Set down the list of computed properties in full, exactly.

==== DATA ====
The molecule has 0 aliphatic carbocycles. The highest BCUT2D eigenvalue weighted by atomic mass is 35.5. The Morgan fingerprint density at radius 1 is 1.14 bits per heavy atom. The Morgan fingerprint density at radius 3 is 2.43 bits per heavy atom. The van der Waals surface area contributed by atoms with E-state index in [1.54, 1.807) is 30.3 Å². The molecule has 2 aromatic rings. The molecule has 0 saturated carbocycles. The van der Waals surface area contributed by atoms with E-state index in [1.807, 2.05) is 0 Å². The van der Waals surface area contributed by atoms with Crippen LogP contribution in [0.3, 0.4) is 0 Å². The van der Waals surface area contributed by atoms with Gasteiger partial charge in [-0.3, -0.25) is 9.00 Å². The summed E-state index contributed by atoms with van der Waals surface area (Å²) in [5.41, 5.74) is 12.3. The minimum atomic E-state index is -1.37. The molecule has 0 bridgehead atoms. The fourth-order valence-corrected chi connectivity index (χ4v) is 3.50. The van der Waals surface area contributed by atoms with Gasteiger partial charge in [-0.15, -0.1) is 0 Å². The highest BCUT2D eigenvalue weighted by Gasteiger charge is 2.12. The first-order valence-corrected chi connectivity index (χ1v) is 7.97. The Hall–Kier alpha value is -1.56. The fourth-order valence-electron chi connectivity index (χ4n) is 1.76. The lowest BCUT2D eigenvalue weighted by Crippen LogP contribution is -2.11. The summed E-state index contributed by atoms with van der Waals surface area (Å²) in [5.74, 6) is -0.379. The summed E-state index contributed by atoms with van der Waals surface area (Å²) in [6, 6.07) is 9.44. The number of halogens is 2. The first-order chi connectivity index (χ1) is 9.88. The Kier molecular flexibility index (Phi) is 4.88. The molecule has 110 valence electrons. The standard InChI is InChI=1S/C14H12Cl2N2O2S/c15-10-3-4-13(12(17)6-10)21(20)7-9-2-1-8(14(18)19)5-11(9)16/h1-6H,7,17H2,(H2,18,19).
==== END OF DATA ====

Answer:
The molecule has 0 aliphatic carbocycles. The highest BCUT2D eigenvalue weighted by atomic mass is 35.5. The Morgan fingerprint density at radius 1 is 1.14 bits per heavy atom. The Morgan fingerprint density at radius 3 is 2.43 bits per heavy atom. The van der Waals surface area contributed by atoms with E-state index in [1.54, 1.807) is 30.3 Å². The molecule has 2 aromatic rings. The molecule has 0 saturated carbocycles. The van der Waals surface area contributed by atoms with E-state index in [1.807, 2.05) is 0 Å². The van der Waals surface area contributed by atoms with Crippen LogP contribution in [0.3, 0.4) is 0 Å². The van der Waals surface area contributed by atoms with Gasteiger partial charge in [-0.3, -0.25) is 9.00 Å². The summed E-state index contributed by atoms with van der Waals surface area (Å²) in [5.41, 5.74) is 12.3. The minimum atomic E-state index is -1.37. The molecule has 0 bridgehead atoms. The fourth-order valence-corrected chi connectivity index (χ4v) is 3.50. The van der Waals surface area contributed by atoms with Gasteiger partial charge in [-0.15, -0.1) is 0 Å². The highest BCUT2D eigenvalue weighted by Gasteiger charge is 2.12. The first-order valence-corrected chi connectivity index (χ1v) is 7.97. The Hall–Kier alpha value is -1.56. The fourth-order valence-electron chi connectivity index (χ4n) is 1.76. The lowest BCUT2D eigenvalue weighted by Crippen LogP contribution is -2.11. The summed E-state index contributed by atoms with van der Waals surface area (Å²) in [5.74, 6) is -0.379. The summed E-state index contributed by atoms with van der Waals surface area (Å²) in [6, 6.07) is 9.44. The number of halogens is 2. The first-order chi connectivity index (χ1) is 9.88. The Kier molecular flexibility index (Phi) is 4.88. The molecule has 110 valence electrons. The standard InChI is InChI=1S/C14H12Cl2N2O2S/c15-10-3-4-13(12(17)6-10)21(20)7-9-2-1-8(14(18)19)5-11(9)16/h1-6H,7,17H2,(H2,18,19).